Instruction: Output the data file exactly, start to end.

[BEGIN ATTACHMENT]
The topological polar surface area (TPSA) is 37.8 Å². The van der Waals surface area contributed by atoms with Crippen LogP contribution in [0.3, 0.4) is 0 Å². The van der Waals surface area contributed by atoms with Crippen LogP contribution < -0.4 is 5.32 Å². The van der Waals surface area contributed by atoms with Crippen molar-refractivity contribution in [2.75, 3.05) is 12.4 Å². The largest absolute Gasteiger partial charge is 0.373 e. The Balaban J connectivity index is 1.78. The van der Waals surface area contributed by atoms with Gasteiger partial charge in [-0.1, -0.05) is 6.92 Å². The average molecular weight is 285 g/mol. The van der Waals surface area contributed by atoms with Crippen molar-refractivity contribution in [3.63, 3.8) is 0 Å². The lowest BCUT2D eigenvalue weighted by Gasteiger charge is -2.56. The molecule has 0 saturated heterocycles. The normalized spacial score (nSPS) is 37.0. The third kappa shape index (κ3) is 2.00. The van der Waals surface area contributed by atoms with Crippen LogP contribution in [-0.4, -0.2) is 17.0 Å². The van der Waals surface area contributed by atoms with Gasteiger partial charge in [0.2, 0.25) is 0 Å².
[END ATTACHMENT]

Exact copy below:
The topological polar surface area (TPSA) is 37.8 Å². The van der Waals surface area contributed by atoms with Crippen LogP contribution in [0.3, 0.4) is 0 Å². The van der Waals surface area contributed by atoms with Crippen LogP contribution < -0.4 is 5.32 Å². The van der Waals surface area contributed by atoms with Crippen molar-refractivity contribution in [2.75, 3.05) is 12.4 Å². The largest absolute Gasteiger partial charge is 0.373 e. The Balaban J connectivity index is 1.78. The van der Waals surface area contributed by atoms with Gasteiger partial charge in [-0.1, -0.05) is 6.92 Å². The average molecular weight is 285 g/mol. The van der Waals surface area contributed by atoms with Crippen molar-refractivity contribution in [3.63, 3.8) is 0 Å². The lowest BCUT2D eigenvalue weighted by Gasteiger charge is -2.56. The molecule has 0 saturated heterocycles. The normalized spacial score (nSPS) is 37.0. The third kappa shape index (κ3) is 2.00. The van der Waals surface area contributed by atoms with Crippen LogP contribution in [-0.4, -0.2) is 17.0 Å². The van der Waals surface area contributed by atoms with Gasteiger partial charge in [0.2, 0.25) is 0 Å².